out of Five
Running time: 91
Despite strong performances, this is ultimately a disappointing drama thanks to its emotionally closed-off characters, and a plodding script that can't quite escape its stagebound origins and never quite sparks to life.
What's it all about?
Directed by Philip Seymour Hoffman (making his directorial debut), Jack Goes Boating is based on a play by Bob Glaudini and stars Hoffman as shy forty-something New York limo driver Jack, whose best friends are fellow driver Clyde (John Ortiz) and his feisty wife Lucy (Daphne Rubin-Vega), who works in a funeral home. When Clyde and Lucy fix Jack up with Lucy's quirky colleague Connie, the pair begin a tentative relationship, but when Connie mentions going boating in Central Park, Jack panics because he has never learned to swim.
However, Clyde kindly agrees to teach Jack to swim in preparation for any boating-related eventualities and the pair start meeting regularly at a pool in Harlem. At the same time, Clyde confesses to Jack that he thinks Lucy is having an affair with “the Cannoli” (Salvatore Inzarillo), a pastry chef at the Waldorf Hotel.
As you might expect from Philip Seymour Hoffman, he's clearly something of an actor's director and he duly gets strong performances from each of his co-stars (which actually isn't that surprising, since Ortiz, Rubin-Vega and Hoffman all reprise their roles from the original stage play and Amy Ryan is some sort of acting genius anyway). He also orchestrates a terrific dinner party scene, which is the central event of the play and the highlight of the film.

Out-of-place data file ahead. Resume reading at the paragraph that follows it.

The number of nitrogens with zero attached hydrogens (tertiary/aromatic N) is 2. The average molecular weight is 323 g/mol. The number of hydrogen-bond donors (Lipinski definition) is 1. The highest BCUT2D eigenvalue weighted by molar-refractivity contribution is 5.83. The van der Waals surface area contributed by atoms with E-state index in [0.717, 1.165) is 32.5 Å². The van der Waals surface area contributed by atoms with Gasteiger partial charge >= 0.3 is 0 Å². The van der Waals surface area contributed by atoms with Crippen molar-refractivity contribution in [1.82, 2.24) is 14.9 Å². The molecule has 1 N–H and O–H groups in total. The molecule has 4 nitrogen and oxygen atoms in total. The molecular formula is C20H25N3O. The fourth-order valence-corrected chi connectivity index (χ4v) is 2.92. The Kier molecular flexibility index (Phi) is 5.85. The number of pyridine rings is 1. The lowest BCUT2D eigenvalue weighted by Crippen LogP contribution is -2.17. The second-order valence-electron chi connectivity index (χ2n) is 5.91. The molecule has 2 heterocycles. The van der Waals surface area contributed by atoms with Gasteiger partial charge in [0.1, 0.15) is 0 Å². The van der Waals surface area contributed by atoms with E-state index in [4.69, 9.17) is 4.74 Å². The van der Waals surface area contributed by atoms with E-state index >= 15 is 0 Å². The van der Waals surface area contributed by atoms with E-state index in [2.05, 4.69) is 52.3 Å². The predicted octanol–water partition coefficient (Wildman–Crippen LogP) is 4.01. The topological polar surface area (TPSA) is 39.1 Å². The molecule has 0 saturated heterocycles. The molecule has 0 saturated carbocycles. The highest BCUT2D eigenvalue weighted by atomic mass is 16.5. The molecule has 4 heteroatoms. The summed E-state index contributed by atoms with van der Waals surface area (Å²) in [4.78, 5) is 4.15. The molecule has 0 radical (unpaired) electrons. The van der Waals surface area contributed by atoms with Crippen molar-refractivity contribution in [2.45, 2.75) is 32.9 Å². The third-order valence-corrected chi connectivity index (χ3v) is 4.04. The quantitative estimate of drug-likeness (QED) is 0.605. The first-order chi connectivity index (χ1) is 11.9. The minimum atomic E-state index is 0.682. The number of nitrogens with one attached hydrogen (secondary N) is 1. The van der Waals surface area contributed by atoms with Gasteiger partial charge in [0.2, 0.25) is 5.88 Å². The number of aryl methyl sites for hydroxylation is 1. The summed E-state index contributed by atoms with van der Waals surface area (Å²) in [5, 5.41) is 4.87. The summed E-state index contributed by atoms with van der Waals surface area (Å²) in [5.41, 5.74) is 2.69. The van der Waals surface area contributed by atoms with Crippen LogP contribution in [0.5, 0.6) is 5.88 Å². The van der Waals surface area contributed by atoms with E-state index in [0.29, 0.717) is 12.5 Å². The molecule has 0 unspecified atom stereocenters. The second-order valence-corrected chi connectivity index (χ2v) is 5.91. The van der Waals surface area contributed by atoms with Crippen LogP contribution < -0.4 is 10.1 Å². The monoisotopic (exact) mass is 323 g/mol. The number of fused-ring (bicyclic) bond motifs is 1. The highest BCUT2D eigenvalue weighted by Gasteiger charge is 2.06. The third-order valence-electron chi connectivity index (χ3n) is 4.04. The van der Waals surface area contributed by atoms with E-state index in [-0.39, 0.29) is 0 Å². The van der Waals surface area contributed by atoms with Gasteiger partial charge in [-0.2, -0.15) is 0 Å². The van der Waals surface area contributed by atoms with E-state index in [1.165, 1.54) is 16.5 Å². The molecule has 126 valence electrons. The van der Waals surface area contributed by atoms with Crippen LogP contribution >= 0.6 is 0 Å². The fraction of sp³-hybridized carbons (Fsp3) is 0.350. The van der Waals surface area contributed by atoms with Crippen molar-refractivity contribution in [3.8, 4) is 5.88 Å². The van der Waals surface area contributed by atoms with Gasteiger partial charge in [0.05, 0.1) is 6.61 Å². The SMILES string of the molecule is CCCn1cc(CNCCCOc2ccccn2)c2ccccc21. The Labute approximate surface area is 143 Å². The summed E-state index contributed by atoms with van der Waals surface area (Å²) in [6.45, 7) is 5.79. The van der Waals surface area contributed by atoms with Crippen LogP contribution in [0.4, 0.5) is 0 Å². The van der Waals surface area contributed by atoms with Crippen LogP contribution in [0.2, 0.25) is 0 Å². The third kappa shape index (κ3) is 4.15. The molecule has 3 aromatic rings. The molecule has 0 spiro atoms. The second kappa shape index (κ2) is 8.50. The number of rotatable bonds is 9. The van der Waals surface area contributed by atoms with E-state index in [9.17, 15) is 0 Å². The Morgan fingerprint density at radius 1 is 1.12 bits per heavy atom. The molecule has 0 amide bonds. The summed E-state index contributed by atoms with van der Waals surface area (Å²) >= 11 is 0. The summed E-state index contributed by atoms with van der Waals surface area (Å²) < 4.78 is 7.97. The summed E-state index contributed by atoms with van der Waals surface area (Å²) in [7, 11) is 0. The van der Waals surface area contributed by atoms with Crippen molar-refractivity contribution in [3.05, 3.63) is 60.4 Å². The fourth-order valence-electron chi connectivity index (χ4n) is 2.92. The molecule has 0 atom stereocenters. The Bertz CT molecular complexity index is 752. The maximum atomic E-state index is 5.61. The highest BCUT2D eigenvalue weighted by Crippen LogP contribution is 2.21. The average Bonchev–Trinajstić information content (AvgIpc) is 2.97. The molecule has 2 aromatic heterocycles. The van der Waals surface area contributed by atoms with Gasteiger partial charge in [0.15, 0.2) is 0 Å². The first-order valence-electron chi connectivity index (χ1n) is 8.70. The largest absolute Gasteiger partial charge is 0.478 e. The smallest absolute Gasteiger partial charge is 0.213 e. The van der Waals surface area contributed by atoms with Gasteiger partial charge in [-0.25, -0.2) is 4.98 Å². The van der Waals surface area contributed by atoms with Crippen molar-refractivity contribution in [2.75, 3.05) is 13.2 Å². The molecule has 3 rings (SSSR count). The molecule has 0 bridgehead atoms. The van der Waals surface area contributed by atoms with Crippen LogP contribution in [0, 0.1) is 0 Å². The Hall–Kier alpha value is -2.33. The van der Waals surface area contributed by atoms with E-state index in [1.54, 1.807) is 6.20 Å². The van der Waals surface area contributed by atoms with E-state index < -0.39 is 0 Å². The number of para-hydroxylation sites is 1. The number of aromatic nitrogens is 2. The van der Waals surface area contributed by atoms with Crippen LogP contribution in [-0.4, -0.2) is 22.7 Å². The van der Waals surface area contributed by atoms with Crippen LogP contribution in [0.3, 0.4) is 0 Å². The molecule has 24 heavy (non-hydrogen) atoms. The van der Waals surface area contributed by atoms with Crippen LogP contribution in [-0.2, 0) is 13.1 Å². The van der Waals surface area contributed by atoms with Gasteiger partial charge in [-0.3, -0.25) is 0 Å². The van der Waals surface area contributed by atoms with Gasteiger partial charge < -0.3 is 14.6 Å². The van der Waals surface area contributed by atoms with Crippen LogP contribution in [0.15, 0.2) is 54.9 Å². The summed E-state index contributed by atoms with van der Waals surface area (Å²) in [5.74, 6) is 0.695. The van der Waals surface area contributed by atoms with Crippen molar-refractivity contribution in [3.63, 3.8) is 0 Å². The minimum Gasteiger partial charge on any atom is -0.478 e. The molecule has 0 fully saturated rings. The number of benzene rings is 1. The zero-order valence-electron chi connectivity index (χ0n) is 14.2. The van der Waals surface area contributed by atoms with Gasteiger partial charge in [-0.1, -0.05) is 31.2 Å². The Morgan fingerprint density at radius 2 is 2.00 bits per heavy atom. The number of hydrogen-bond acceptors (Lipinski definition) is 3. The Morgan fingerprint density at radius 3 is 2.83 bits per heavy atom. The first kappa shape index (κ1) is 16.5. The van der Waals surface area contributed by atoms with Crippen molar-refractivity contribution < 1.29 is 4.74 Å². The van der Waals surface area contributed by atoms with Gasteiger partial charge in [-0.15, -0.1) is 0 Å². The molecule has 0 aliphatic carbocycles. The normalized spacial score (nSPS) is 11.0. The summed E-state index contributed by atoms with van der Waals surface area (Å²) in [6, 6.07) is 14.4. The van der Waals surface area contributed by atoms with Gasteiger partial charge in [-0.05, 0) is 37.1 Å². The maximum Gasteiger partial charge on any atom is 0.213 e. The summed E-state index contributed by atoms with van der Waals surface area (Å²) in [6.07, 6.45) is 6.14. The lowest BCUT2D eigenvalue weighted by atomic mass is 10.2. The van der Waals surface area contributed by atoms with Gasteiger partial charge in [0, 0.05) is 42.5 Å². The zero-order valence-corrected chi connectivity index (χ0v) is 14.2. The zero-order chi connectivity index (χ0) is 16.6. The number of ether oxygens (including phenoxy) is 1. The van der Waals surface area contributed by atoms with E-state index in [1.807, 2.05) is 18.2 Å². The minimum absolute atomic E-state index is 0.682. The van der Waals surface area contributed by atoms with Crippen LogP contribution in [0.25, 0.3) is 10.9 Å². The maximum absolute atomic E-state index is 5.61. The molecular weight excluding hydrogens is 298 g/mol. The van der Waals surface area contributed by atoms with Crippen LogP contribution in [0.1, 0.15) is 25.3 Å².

The film's biggest problem is that Jack's character is so emotionally closed-off (at times it almost seems as if he's a bit slow, which apparently isn't the case) that it's extremely difficult to engage with him on an emotional level. Similarly, Jack and Connie both have obvious emotional problems, yet they disappointingly refuse to acknowledge this, leaving both characters frustratingly under-defined.
On top of that, Hoffman's evident attachment to the play is a little too strong and the film fails to transcend its stagebound origins, to the point where it starts to feel dry and airless. Similarly, some of the scenes drag on so long that it's a surprise to discover the film is actually only 91 minutes long.
This is ultimately something of a disappointment thanks to a plodding, overly stagey script and frustratingly withdrawn characters. Put it this way – you wouldn't rush to see the play after seeing the film.